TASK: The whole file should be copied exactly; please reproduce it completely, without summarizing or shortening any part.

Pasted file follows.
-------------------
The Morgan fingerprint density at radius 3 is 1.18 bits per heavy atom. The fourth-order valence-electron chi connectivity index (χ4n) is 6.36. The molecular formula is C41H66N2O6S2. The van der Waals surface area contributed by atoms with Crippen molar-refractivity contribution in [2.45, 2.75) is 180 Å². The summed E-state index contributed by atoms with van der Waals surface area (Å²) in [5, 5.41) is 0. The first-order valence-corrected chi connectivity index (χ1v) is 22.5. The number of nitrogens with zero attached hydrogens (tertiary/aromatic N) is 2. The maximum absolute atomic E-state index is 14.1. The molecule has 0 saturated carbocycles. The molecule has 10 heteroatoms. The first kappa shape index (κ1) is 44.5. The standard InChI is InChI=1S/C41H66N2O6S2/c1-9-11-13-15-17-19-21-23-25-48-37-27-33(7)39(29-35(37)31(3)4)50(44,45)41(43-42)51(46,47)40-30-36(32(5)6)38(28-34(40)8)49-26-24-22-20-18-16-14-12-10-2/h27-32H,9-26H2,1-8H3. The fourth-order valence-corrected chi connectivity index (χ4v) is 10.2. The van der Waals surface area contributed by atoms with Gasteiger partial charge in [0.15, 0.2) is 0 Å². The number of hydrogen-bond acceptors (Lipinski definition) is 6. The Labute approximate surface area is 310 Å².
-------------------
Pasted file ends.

The Morgan fingerprint density at radius 3 is 1.18 bits per heavy atom. The fourth-order valence-electron chi connectivity index (χ4n) is 6.36. The molecular formula is C41H66N2O6S2. The van der Waals surface area contributed by atoms with Crippen molar-refractivity contribution in [2.45, 2.75) is 180 Å². The summed E-state index contributed by atoms with van der Waals surface area (Å²) in [5, 5.41) is 0. The first-order valence-corrected chi connectivity index (χ1v) is 22.5. The number of nitrogens with zero attached hydrogens (tertiary/aromatic N) is 2. The maximum absolute atomic E-state index is 14.1. The molecule has 0 saturated carbocycles. The molecule has 10 heteroatoms. The first kappa shape index (κ1) is 44.5. The standard InChI is InChI=1S/C41H66N2O6S2/c1-9-11-13-15-17-19-21-23-25-48-37-27-33(7)39(29-35(37)31(3)4)50(44,45)41(43-42)51(46,47)40-30-36(32(5)6)38(28-34(40)8)49-26-24-22-20-18-16-14-12-10-2/h27-32H,9-26H2,1-8H3. The fourth-order valence-corrected chi connectivity index (χ4v) is 10.2. The van der Waals surface area contributed by atoms with Gasteiger partial charge in [0.15, 0.2) is 0 Å². The number of hydrogen-bond acceptors (Lipinski definition) is 6. The Labute approximate surface area is 310 Å².